It is this reproductive behaviour of the pollinator that is fully exploited by Drakaea orchids. The flower is highly reduced except for the labellum (the petal that forms the lip), which is remarkably insectiform and bears a close resemblance in size and shape to the flightless female thynnine wasp (Fig. 1a; see also figure in Peakall, 1990). As the male wasp attempts to fly off with the hinged, semiochemical-releasing labellum, the pollinator is tipped upside down and brought into contact with the column (combined stigma and anther of orchids) where pollen removal occurs (Fig. 1c,d; Movie S2). Attempted mating with the flower is frequent, but not necessary for pollinum removal (Peakall, 1990). Drakaea are highly efficient at converting pollinator attraction into pollen deposition, resulting in higher pollination rates (Phillips et al., 2013, 2014b).

Figure 1.

The floral morphology of Drakaea glyptodon and its pollination by male thynnine wasps, Zaspilothynnus trilobatus. (a) The flower revealing reduced floral structures and the insectiform labellum. (b) A male wasp attempting to mate with a dummy spiked with a synthetic blend of the pyrazines. Note the extruded genitalia, indicating strong sexual attraction. (c) A male wasp attempting to fly off with the orchid labellum as the first step in pollination. (d) A male wasp still grasping the labellum now tipped upside down and in contact with the orchid column where pollination occurs (see also Movie S2). Bar, 8 mm.

Here we show that, in D. glyptodon, a combination of different pyrazines are both semiochemicals used by the orchid to sexually lure its male pollinator to the flower and components of the sex pheromone of the female of the pollinator. In light of our confirmation that two different chemical systems (chiloglottones and pyrazines) are involved in the sexual attraction of pollinators in two closely related Australian orchid genera, we also conducted an extended chemical analysis of orchid floral volatiles. Our chemical survey across both closely related and more distantly related species allowed us to assess whether or not preadaptation underpins the evolution of the floral volatiles critical for the operation of sexual deception within Australian orchids.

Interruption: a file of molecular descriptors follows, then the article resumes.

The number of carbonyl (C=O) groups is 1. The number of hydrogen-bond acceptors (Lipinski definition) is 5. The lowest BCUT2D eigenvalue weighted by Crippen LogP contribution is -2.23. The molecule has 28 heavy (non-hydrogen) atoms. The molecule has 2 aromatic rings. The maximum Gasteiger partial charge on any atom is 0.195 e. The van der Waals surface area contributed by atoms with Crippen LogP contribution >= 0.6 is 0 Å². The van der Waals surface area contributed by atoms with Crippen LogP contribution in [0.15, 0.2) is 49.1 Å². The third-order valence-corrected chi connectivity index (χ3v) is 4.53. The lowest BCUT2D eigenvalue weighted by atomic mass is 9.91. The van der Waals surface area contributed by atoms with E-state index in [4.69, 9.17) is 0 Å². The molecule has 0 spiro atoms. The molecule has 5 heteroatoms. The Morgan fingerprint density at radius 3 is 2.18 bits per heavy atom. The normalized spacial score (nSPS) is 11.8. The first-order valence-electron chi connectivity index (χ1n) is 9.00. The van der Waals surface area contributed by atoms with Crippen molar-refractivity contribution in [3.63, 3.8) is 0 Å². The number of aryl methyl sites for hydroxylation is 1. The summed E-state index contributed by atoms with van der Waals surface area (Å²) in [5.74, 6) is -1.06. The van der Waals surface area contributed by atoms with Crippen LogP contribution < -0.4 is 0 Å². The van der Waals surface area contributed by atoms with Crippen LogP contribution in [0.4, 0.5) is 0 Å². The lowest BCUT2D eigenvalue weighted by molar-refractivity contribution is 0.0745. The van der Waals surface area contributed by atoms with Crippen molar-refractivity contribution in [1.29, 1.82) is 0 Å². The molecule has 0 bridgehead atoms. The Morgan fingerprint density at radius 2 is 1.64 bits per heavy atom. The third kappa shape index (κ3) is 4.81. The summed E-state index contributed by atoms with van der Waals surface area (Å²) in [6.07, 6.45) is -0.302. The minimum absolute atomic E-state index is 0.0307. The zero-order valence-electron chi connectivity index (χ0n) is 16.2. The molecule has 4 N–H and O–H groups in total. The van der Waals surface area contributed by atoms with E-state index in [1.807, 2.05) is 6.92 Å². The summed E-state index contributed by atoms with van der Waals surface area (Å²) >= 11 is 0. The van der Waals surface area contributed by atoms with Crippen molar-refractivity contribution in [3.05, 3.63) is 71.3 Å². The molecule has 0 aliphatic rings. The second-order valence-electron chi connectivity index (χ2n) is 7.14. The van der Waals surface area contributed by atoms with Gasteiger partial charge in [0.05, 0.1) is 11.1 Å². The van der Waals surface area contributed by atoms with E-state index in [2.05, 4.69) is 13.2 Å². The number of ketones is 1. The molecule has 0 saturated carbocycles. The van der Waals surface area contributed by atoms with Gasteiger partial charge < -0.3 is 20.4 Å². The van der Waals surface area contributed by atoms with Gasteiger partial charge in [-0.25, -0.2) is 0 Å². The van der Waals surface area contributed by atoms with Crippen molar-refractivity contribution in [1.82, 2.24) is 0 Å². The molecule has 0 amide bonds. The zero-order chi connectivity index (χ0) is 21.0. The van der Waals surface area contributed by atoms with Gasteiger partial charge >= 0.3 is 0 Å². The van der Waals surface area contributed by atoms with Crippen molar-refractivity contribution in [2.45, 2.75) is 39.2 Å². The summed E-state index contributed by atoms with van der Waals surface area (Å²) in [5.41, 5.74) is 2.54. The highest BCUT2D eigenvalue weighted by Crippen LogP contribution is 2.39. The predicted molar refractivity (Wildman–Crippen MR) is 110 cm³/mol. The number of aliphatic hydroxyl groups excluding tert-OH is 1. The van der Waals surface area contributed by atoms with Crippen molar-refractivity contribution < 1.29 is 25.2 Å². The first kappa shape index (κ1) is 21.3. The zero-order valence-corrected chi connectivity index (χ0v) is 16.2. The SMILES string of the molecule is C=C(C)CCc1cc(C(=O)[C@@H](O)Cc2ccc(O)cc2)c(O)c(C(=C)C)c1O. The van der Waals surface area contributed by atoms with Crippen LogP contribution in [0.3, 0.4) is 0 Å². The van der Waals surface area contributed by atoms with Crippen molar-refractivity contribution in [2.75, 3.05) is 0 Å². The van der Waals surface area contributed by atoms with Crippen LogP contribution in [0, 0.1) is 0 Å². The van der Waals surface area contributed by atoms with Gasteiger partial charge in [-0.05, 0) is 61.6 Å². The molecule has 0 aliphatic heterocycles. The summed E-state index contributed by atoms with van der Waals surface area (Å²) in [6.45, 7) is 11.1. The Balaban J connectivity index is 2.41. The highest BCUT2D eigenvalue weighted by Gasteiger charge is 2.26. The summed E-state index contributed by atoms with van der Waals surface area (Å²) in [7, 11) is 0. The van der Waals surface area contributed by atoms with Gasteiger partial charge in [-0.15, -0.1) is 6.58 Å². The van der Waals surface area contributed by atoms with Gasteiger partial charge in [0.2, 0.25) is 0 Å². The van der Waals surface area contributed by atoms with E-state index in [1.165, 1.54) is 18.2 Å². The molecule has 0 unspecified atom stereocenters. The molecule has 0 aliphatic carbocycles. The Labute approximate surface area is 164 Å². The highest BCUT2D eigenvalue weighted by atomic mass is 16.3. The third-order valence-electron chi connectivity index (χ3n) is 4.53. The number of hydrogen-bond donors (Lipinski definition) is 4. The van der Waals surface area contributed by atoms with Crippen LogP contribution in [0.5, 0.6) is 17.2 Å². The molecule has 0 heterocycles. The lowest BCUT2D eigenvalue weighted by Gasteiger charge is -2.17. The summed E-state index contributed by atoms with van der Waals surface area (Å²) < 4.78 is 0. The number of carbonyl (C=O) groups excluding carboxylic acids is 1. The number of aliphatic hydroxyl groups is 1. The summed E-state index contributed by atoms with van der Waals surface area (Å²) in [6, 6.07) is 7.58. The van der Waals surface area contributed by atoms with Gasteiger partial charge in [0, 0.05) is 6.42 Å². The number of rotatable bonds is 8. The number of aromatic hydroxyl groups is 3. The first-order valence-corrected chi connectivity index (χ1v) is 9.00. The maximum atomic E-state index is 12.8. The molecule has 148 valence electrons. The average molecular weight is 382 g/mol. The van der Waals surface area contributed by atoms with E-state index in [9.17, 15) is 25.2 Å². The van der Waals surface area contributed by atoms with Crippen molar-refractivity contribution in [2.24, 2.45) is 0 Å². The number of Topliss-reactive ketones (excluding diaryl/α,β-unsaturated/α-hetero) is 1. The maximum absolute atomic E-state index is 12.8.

Materials and Methods

Sample collection

Sampling was conducted during the flowering season of Drakaea glyptodon Fitz (September–October) in 2009–2013. Flowers were sourced from multiple populations in southwestern Australia. Male Zaspilothynnus trilobatus Turner were obtained for GC-EAD experiments by ‘baiting’ with D. glyptodon flowers in Banksia woodland (Peakall, 1990), while female Z. trilobatus were obtained from flowering shrubs. The field bioassays were conducted in October 2012 and 2013, in natural bushland adjacent to Johnston Rd, Yarloop, Western Australia (32.9192S, 115.7555E).